Factors affecting prosthetic rehabilitation outcomes in amputees of age 60 years and over

J Int Med Res. 2009 Nov-Dec;37(6):1921-7. doi: 10.1177/147323000903700630.

Abstract

This retrospective, observational study was designed to investigate factors affecting successful prosthetic ambulation in elderly amputees aged > or = 60 years. The study included 64 unilateral transfemoral or hip disarticulation amputees. Patients who were able to walk > or = 100 m with prosthesis were classified as successful and those who could walk < 100 m as failures. Age, comorbidities, cause of amputation, ability to stand on one leg, patient's motivation for walking and maximum oxygen uptake as a proportion of predicted maximum oxygen uptake (%VO(2max)) during an exercise load test were examined as indicators of physical fitness. Significant differences were noted between the two groups in the number of comorbidities, ability to stand on one leg, patient's motivation for walking and mean %VO(2max). A low number of comorbidities, the ability to stand on one leg, motivation for walking and adequate physical fitness allowing an exercise intensity of > or = 50% VO(2max) were considered to be predictive factors for successful prosthetic rehabilitation.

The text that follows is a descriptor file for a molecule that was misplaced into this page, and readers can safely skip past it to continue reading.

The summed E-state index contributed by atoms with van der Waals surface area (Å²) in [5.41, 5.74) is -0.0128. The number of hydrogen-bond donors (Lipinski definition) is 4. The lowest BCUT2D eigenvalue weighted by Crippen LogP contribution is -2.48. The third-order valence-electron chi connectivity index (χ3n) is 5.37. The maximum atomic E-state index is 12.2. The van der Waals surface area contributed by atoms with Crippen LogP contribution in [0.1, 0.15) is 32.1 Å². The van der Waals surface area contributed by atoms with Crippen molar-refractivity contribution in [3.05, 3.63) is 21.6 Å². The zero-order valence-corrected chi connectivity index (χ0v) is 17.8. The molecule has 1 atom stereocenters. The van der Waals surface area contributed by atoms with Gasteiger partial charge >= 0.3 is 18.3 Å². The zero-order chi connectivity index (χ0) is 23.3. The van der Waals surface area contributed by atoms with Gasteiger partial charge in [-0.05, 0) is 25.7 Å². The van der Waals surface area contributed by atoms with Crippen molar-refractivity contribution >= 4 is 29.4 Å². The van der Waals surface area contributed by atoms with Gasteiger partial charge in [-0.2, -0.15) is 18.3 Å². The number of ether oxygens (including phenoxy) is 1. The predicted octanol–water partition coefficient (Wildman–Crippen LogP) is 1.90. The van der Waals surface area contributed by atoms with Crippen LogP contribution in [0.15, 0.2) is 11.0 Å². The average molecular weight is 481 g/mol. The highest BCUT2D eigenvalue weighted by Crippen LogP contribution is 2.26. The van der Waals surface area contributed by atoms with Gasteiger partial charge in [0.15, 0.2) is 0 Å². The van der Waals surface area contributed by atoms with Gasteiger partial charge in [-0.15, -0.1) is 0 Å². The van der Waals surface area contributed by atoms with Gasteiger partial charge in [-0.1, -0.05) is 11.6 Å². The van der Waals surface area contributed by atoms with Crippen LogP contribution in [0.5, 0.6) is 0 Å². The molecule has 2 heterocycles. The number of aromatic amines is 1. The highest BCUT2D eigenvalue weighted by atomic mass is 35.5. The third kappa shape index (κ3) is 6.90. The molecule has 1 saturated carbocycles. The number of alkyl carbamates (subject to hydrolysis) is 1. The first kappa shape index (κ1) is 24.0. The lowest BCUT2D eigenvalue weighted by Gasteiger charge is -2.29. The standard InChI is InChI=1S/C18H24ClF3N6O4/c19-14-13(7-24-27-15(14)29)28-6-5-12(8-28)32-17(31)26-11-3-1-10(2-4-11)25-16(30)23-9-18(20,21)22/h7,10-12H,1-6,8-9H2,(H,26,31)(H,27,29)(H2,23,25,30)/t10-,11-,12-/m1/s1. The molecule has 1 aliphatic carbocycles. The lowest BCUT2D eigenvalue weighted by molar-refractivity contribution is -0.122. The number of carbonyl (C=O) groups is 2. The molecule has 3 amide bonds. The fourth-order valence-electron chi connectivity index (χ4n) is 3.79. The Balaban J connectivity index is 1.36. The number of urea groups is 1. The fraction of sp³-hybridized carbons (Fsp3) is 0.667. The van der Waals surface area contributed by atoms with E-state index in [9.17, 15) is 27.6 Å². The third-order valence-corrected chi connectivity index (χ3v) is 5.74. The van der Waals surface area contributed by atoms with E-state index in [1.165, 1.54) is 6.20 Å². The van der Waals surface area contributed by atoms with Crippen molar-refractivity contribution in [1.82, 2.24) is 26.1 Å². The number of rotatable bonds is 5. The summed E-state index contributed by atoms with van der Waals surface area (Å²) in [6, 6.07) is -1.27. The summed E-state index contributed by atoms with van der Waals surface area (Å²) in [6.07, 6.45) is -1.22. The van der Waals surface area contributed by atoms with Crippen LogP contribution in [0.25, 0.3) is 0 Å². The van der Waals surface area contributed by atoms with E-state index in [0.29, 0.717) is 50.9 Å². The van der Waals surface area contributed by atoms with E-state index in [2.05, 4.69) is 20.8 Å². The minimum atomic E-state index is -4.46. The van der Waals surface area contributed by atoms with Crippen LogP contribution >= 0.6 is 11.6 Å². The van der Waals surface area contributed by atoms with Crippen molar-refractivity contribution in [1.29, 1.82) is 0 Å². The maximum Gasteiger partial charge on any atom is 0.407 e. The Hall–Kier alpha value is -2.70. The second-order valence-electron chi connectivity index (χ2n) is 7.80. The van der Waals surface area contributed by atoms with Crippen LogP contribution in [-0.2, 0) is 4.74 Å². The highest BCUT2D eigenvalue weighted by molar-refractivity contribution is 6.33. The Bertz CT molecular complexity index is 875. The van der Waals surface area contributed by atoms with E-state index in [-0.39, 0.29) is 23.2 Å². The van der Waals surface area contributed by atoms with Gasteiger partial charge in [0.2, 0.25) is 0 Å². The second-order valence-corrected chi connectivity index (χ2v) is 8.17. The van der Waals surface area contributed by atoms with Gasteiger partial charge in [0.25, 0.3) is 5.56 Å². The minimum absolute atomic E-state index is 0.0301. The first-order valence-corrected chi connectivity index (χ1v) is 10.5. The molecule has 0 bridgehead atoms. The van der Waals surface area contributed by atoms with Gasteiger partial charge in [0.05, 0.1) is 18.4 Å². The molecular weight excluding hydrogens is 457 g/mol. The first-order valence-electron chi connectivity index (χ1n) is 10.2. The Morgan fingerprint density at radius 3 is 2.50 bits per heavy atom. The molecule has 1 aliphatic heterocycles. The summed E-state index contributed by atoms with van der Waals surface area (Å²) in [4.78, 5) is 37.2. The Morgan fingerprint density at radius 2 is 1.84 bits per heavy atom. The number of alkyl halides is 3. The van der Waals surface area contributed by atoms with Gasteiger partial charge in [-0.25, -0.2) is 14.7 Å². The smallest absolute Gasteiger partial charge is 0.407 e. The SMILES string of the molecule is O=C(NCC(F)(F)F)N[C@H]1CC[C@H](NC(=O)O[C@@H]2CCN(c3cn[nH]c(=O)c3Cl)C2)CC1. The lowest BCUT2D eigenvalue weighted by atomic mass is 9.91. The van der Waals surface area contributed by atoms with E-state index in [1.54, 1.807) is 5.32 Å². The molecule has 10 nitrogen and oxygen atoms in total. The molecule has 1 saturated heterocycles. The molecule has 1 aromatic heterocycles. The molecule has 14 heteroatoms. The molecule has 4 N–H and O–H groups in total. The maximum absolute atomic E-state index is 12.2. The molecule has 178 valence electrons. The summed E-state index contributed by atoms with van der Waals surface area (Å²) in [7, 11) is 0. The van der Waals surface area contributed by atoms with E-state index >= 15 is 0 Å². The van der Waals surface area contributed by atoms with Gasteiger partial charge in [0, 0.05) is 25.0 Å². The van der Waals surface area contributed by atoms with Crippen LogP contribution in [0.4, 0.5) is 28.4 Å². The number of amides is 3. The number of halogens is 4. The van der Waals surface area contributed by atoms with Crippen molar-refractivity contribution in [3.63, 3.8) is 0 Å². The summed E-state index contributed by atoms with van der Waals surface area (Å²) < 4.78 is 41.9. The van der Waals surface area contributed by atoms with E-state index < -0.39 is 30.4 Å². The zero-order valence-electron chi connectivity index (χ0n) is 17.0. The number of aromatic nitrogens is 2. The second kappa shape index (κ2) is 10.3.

MeSH terms

  • Aged
  • Aged, 80 and over
  • Amputees / rehabilitation*
  • Female
  • Humans
  • Male
  • Middle Aged
  • Prosthesis Failure
  • Prosthesis Implantation*
  • Treatment Outcome